When a bill gets unanimous support in the Illinois General Assembly, that’s a good sign it likely will become law.
When the governor adds his signature, he’s ratifying a measure that has extremely strong support.
So it was that a bill to boost protections for Department of Children and Family Services workers, in the wake of a violent attack on a DCFS worker last year that led to her death in February, has become state law.
The bill, Senate Bill 3105, was introduced by state Sen. Tim Bivins, R-Dixon, a week after the death of a constituent, DCFS child protective investigator Pamela Knight, 59, of Dixon.
Knight, in the course of her duties, was brutally beaten after she arrived at a house Sept. 29 in Milledgeville looking for a 2-year-old who was to be taken into protective custody. The suspect, 25-year-old Andrew “A.J.” Sucher of Rock Falls, is being prosecuted in Carroll County on five counts of first-degree murder and other felony charges.
Bivins’ bill, which is now law, encourages, but does not mandate, police protection for DCFS workers who don’t have co-workers available to accompany them on a call regarding a high-risk report of child abuse or neglect, and who have a reasonable belief that the person named in the report could be violent.
The new law calls on police “to make all reasonable efforts to assist” such DCFS workers when asked, but also states that such assistance to a DCFS child protective investigator be provided “at a mutually available time.”
In other words, if police are busy when the DCFS investigator proposes a home visit, the visit needs to be rescheduled to a different time that’s convenient for both parties.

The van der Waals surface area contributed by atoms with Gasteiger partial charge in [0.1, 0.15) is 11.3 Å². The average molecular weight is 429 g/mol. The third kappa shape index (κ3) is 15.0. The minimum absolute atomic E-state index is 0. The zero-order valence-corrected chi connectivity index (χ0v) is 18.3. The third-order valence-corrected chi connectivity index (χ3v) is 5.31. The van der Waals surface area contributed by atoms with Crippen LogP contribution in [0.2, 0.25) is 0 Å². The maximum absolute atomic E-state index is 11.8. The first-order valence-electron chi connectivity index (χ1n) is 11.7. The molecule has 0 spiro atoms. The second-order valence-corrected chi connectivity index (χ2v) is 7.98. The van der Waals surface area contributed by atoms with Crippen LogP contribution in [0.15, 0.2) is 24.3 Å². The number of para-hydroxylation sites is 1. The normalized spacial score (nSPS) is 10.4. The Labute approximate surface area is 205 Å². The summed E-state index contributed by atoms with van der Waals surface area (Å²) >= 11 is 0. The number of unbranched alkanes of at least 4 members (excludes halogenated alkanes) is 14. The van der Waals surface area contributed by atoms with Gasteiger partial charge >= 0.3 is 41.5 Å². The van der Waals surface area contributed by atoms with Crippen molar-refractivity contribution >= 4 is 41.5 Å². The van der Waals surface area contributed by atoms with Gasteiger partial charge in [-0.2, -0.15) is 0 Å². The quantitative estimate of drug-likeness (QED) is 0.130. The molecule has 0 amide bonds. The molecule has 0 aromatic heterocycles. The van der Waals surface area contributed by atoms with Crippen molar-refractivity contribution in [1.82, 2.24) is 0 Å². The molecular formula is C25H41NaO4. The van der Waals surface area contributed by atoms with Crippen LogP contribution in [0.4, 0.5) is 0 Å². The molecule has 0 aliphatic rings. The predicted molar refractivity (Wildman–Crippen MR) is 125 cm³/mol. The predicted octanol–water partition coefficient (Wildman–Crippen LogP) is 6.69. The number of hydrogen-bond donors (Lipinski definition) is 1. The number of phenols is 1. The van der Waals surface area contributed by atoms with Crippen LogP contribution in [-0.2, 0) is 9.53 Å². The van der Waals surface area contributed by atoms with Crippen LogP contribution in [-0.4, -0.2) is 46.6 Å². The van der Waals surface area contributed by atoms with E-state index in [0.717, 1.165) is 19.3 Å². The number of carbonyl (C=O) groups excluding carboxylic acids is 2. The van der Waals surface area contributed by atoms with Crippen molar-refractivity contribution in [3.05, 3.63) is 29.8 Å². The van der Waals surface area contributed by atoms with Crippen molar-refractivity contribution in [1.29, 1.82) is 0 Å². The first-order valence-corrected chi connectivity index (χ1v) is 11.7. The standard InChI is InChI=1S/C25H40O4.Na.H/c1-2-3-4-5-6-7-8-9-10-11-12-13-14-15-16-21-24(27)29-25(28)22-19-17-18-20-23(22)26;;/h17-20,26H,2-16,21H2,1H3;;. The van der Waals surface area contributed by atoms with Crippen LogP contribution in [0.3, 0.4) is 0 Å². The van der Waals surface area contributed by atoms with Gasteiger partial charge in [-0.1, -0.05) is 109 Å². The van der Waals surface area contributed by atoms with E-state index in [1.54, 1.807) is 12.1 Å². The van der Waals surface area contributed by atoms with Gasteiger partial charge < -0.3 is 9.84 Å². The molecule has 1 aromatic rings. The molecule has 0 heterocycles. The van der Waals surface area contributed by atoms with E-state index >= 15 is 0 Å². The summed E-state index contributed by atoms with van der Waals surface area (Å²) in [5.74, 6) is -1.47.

That makes sense.
What also makes sense is that the bill allows police officers and sheriff’s deputies to cross jurisdictions to assist DCFS child protective investigators.
Senate Bill 3105 made so much sense that 115 House of Representatives members voted yes, and 52 senators voted yes. Not a single legislator voted against it.
And now that Gov. Bruce Rauner has said yes with his signature, the law can be put to work to provide greater protection to DCFS child protective investigators.
There can be no doubt that DCFS workers at times face peril in carrying out their duties.
There also can be no doubt that police departments are expected to work with DCFS workers in a reasonable, responsible fashion to protect them from the fate that sadly befell Pamela Knight.
The House wants it to happen. The Senate wants it to happen. The governor wants it to happen. It’s unanimous.
It should also be unanimous that this small, first step toward greater protection for DCFS workers should not be the last.
Tougher penalties should be placed on the books, and widely publicized, to deter potential offenders from acts of violence against DCFS workers and others who are doing their best to project Illinois’ children.